• The Scientific and Cultural Facilities District (SCFD), a special regional tax district with physical boundaries contiguous with county boundaries of Adams, Arapahoe, Boulder, Broomfield, Denver, Douglas, and Jefferson Counties
    • It is a 0.1% retail sales and use tax (one penny on every $10).
    • According to the Colorado statute, the SCFD distributes the money to local organizations on an annual basis. These organizations must provide for the enlightenment and entertainment of the public through the production, presentation, exhibition, advancement or preservation of art, music, theater, dance, zoology, botany, natural history or cultural history.
    • As directed by statute, SCFD recipient organizations are currently divided into three “tiers” among which receipts are allocated by percentage.
      • Tier I includes regional organizations: the Denver Art Museum, the Denver Botanic Gardens, the Denver Museum of Nature and Science, the Denver Zoo, and the Denver Center for the Performing Arts. It receives 65.5%.
      • Tier II currently includes 26 regional organizations. Tier II receives 21%.
      • Tier III has over 280 local organizations such as small theaters, orchestras, art centers, and natural history, cultural history, and community groups. Tier III organizations apply for funding to the county cultural councils via a grant process. This tier receives 13.5%.
    • An 11-member board of directors oversees the distributions in accordance with the Colorado Revised Statutes. Seven board members are appointed by county commissioners (in Denver, the Denver City Council) and four members are appointed by the Governor of Colorado.
  • The Football Stadium District (FD or FTBL), approved by the voters to pay for and help build the Denver Broncos' stadium Sports Authority Field at Mile High
  • Local Improvement Districts (LID) within designated areas of southeast Jefferson and Boulder counties
  • Regional Transportation Authority (RTA) taxes at varying rates in Basalt, Carbondale, Glenwood Springs, Gunnison County

Federal politics

Presidential elections results
Year Republican Democratic
2012 46.12% 1,185,050 51.49% 1,322,998
2008 44.71% 1,073,584 53.66% 1,288,568
2004 51.69% 1,101,255 47.02% 1,001,732
2000 50.75% 883,745 42.39% 738,227
1996 45.80% 691,848 44.43% 671,152
1992 35.87% 562,850 40.13% 629,681
1988 53.06% 728,177 45.28% 621,453

Colorado is considered a swing state in both state and federal elections. Coloradans have elected 17 Democrats and 12 Republicans to the governorship in the last 100 years. In presidential politics, Colorado was considered a reliably Republican state the post-World War II era, only voting for the Democratic candidate in 1964 and 1992. However, it became a competitive swing state by the turn of the century, and voted consecutively for Democrat Barack Obama in 2008 and 2012.

Colorado politics has the contrast of conservative cities such as Colorado Springs and liberal cities such as Boulder and Denver. Democrats are strongest in metropolitan Denver, the college towns of Fort Collins and Boulder, southern Colorado (including Pueblo), and a few western ski resort counties. The Republicans are strongest in the Eastern Plains, Colorado Springs, Greeley, and far Western Colorado near Grand Junction.

The state of Colorado is represented by its two United States Senators:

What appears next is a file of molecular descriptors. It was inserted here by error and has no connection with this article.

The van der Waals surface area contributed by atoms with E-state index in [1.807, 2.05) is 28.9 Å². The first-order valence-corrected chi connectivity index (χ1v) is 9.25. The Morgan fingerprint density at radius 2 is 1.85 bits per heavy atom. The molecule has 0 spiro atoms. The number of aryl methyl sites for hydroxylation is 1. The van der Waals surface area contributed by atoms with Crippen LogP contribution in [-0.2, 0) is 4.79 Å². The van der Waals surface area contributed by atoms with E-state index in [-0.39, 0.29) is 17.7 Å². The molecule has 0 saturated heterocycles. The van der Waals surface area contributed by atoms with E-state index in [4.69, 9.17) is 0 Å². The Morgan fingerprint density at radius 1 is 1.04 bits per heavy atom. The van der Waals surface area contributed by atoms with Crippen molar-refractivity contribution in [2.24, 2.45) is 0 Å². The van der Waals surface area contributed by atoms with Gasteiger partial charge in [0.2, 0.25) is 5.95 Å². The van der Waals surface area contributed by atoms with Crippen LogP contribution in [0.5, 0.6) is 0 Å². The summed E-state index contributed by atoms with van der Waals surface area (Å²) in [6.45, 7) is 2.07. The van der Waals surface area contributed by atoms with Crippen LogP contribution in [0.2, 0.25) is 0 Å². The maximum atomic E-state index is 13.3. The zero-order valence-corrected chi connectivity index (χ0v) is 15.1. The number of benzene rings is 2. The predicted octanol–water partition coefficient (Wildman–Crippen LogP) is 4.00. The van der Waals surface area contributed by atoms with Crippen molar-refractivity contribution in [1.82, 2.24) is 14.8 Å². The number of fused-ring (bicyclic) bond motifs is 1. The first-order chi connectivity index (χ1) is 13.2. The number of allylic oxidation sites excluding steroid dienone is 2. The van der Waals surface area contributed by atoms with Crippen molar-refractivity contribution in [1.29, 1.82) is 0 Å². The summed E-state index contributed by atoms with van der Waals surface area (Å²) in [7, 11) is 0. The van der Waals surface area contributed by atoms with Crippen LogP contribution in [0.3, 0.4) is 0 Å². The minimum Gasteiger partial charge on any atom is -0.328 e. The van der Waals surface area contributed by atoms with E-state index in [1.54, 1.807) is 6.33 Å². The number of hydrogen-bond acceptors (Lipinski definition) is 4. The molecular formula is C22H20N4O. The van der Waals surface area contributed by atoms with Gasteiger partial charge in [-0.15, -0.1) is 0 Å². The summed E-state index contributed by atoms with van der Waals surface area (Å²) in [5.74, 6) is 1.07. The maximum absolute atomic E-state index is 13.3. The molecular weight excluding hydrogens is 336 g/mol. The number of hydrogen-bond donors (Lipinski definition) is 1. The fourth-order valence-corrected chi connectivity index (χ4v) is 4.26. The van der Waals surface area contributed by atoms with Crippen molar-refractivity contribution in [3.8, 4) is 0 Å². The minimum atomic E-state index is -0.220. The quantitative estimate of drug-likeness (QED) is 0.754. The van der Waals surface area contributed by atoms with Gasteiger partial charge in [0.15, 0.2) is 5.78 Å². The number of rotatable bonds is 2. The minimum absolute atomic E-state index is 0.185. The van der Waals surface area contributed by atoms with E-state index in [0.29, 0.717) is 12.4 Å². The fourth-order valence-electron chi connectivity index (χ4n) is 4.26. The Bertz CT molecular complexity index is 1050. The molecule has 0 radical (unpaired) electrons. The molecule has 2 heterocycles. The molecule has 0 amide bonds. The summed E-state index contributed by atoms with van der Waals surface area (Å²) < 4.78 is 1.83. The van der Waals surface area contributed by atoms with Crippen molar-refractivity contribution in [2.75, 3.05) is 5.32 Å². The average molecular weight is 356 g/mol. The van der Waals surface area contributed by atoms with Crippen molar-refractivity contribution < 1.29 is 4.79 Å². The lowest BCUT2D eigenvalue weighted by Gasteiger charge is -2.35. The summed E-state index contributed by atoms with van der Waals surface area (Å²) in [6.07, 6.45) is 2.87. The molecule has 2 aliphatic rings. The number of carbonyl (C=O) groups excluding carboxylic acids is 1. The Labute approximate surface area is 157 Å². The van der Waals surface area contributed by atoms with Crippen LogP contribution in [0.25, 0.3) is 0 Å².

Colorado is represented by seven Representatives to the United States House of Representatives:

Significant bills passed in Colorado

On the November 8, 1932 ballot, Colorado approved the repeal of alcohol prohibition more than a year before the federal government passed the Twenty-first Amendment to the United States Constitution.

In 2012, voters amended the state constitution to protect "personal use" of marijuana for adults, establishing a framework to regulate cannabis in a manner similar to alcohol. The first recreational marijuana shops in Colorado, and by extension the United States, opened their doors on Jan. 1, 2014.<ref>

</ref>

Education

.]] Colleges and universities in Colorado:

.]]

.]] <!– This list of colleges is limited to schools with a physical campus in Colorado that offer accredited associate, baccalaureate, or graduate degrees –>

Military installations

Protected areas

in Canyons of the Ancients National Monument]]

]]

]]

Colorado is home to four national parks, seven national monuments, two national recreation areas, two national historic sites, three national historic trails, one national scenic trail, 11 national forests, two national grasslands, 41 national wilderness areas, two national conservation areas, eight national wildlife refuges, 44 state parks, 307 state wildlife areas, and numerous other scenic, historic, and recreational areas.

Units of the National Park System in Colorado:

Sports

National League baseball club at Coors Field in Denver.]]

, home of the Denver Broncos National Football League club and the Denver Outlaws Major League Lacrosse club.]]

in Denver, home of the Denver Nuggets National Basketball Association club, the Colorado Avalanche National Hockey League club, and the Colorado Mammoth National Lacrosse League club.]]

in Commerce City, home of the Colorado Rapids Major League Soccer club.]]

Colorado is the least populous state with a franchise in each of the major professional sports leagues.

Professional sports teams

College athletics

State symbols

See also

References

Further reading

  • <cite>Explore Colorado, A Naturalist's Handbook</cite>, The Denver Museum of Natural History and Westcliff Publishers, 1995, ISBN 1-56579-124-X for an excellent guide to the ecological regions of Colorado.
  • <cite>The Archeology of Colorado, Revised Edition</cite>, E. Steve Cassells, Johnson Books, Boulder, Colorado, 1997, trade paperback, ISBN 1-55566-193-9.
  • <cite>Chokecherry Places, Essays from the High Plains</cite>, Merrill Gilfillan, Johnson Press, Boulder, Colorado, trade paperback, ISBN 1-55566-227-7.
  • <cite>The Tie That Binds</cite>, Kent Haruf, 1984, hardcover, ISBN 0-03-071979-8, a fictional account of farming in Colorado.
  • <cite>Railroads of Colorado: Your Guide to Colorado's Historic Trains and Railway Sites</cite>, Claude Wiatrowski, Voyageur Press, 2002, hardcover, 160 pages, ISBN 0-89658-591-3

External links

colorado.txt · Last modified: 2019/12/05 08:20 (external edit)